How Clean Label Project ™ works: they buy and analyse hundreds of products that represent 90% of the best brands in their category. Blind tests are performed in independent laboratories and the results are validated by two other laboratories. The data obtained after the laboratory analyses are analysed and compared by their own doctors. With the results, and in order to keep consumers informed, Clean Label Project ™ uses a 5-star rating system available on the web to rate products that have gone through the review process.
In short, this organisation aims to educate consumers, so they are aware of what they are buying. The way they do it is through scientific data, identifying toxins and sharing information with consumers. They also consider it important to understand what types of pollutants and products are being tested and their potential effects.

On the website of this non-profit organization, there is a list of pollutants that they analyse, along with some of the figures for each of these pollutants.

Leading companies in the food industry.
Several private companies have conducted their own studies focusing on the perception of consumers regarding food labeling. Some of the most important statistics that emerge from their surveys are those concerning the level of consumer awareness regarding the ingredients of processed food and the acceptance of these ingredients.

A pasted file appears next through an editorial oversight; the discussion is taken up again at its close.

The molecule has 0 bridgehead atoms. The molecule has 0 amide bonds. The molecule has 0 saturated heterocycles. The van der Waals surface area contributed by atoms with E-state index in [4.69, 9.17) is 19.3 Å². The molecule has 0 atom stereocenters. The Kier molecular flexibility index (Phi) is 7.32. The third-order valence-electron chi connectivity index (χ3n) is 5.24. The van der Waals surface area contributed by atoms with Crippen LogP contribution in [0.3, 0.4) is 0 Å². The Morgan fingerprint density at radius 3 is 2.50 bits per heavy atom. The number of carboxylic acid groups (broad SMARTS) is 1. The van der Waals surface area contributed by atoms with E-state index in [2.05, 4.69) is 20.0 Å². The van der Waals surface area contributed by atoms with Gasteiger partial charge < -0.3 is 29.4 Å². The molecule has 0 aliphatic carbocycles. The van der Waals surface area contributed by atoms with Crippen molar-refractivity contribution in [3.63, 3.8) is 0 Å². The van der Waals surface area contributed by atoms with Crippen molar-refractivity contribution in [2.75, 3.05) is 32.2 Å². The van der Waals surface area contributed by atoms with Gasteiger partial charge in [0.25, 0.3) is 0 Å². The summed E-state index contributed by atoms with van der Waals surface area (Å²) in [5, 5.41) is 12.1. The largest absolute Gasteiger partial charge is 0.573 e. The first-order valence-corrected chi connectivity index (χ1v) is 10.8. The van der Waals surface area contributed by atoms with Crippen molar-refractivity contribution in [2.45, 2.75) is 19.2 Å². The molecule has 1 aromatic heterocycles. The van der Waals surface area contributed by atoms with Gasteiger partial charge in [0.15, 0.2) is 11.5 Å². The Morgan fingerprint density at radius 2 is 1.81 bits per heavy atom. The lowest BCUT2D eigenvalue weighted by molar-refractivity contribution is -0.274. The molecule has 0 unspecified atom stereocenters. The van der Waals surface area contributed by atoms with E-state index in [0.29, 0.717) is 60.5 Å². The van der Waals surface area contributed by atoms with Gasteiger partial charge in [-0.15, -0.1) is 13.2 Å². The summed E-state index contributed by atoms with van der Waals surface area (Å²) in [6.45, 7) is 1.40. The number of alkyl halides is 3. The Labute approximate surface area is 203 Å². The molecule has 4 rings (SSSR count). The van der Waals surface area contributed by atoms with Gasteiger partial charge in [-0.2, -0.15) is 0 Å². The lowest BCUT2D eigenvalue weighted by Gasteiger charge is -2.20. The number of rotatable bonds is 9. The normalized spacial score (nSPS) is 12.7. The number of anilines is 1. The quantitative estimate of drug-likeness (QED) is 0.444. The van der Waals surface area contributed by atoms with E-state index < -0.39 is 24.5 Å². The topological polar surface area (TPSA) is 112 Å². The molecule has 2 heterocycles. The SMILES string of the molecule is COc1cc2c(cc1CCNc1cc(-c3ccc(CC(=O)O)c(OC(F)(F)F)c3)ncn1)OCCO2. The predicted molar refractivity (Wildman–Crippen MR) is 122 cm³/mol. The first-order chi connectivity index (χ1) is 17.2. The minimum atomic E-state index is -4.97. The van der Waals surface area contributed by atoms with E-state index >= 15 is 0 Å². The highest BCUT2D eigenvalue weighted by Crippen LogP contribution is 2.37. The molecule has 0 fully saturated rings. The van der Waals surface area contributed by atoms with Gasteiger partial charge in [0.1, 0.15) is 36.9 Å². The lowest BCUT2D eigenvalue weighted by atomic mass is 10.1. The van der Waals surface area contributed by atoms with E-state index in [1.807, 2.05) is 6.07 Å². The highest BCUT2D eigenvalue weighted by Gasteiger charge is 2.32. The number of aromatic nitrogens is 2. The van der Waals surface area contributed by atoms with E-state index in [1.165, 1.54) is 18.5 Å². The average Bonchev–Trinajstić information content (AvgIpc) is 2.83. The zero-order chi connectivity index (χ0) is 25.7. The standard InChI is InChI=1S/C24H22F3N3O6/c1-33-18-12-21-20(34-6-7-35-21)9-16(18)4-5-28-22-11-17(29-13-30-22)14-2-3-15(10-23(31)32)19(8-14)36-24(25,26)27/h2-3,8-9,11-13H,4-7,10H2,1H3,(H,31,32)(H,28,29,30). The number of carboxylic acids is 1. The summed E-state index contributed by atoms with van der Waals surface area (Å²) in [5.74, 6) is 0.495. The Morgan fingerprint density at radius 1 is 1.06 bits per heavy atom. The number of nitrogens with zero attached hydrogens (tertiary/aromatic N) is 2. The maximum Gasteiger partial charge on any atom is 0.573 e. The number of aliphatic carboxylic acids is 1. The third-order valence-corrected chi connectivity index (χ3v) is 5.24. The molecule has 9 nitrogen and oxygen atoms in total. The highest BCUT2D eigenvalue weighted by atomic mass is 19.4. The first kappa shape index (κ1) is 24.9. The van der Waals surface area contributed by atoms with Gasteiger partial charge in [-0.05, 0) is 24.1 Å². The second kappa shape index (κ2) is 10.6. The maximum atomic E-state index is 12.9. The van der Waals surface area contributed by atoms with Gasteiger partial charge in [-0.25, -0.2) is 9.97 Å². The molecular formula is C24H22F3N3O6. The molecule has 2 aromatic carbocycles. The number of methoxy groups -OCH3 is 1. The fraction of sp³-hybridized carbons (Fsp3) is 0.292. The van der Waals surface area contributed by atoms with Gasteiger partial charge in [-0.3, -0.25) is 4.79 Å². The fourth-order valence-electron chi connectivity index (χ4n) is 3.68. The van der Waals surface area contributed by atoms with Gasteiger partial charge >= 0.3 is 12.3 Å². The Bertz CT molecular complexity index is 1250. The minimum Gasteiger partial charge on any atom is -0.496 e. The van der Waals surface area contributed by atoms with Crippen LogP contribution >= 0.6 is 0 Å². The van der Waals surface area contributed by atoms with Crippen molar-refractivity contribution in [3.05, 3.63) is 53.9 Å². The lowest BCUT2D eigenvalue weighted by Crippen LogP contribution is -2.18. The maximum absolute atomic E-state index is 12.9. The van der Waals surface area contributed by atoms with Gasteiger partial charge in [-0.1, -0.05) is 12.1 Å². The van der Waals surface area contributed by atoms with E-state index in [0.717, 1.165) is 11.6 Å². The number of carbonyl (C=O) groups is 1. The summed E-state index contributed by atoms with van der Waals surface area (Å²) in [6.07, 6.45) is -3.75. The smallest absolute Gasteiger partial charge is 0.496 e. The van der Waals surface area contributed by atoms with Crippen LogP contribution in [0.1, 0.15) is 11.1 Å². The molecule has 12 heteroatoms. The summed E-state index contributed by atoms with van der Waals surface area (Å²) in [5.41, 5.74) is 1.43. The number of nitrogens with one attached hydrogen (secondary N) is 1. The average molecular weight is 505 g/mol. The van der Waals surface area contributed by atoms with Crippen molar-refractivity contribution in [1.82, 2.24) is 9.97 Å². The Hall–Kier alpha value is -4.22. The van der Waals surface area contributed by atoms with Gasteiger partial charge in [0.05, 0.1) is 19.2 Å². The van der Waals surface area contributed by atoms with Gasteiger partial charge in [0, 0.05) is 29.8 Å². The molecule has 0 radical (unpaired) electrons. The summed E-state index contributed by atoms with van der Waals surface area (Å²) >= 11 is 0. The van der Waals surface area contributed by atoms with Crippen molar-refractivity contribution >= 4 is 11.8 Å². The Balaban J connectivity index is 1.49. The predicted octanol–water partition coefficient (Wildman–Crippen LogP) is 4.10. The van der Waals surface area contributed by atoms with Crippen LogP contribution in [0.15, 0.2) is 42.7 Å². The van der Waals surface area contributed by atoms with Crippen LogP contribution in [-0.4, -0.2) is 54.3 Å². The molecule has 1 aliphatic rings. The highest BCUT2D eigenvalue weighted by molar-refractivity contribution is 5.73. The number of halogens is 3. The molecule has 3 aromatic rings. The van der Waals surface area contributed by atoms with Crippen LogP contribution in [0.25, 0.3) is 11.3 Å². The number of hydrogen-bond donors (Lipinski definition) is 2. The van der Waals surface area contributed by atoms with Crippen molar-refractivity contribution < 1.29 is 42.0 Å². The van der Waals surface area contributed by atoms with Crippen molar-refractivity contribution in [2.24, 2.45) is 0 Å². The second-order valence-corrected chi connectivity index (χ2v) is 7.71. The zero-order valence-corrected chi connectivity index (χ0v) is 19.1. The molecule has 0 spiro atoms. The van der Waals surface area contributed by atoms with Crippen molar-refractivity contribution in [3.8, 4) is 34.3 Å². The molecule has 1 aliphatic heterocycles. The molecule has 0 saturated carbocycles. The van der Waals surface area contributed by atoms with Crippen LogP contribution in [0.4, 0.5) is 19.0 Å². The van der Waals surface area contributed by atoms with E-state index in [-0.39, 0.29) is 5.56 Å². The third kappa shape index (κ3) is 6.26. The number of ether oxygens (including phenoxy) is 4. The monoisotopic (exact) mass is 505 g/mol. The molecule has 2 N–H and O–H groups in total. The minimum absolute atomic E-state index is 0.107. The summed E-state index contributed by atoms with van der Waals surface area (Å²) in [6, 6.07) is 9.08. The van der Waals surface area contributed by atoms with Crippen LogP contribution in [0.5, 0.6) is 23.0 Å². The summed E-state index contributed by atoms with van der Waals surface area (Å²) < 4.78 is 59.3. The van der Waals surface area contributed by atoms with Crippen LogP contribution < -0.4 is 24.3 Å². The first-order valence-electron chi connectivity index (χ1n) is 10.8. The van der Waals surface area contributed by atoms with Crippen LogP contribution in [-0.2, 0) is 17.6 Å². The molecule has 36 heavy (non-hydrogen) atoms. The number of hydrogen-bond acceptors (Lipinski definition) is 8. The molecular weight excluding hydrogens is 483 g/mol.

Based on these studies, the main consumer trends in this area are:

  •  Consumers are wary of those food terms they are unfamiliar with, whether natural or synthetic. Terms like “Natural flavours”, “Rosemary extract” or “certain natural antioxidants” have a good acceptance among consumers, because they are related to natural concepts. In contrast, certain colourants and flavourings, or synthetic antioxidants such as BHA, BHT or TBHQ have poor consumer perception. Even concepts such as E numbers are not well evaluated, regardless of the fact that much of these additives are naturally occurring.
  • Another point of the data that emerges from this survey is one concerning acceptance, where it can be seen that 2 out of 3 consumers consider that a product containing artificial ingredients should not be considered natural.
  • Regarding applications, the products in which most respondents think that there should be no artificial products is in meat, dairy and cereals.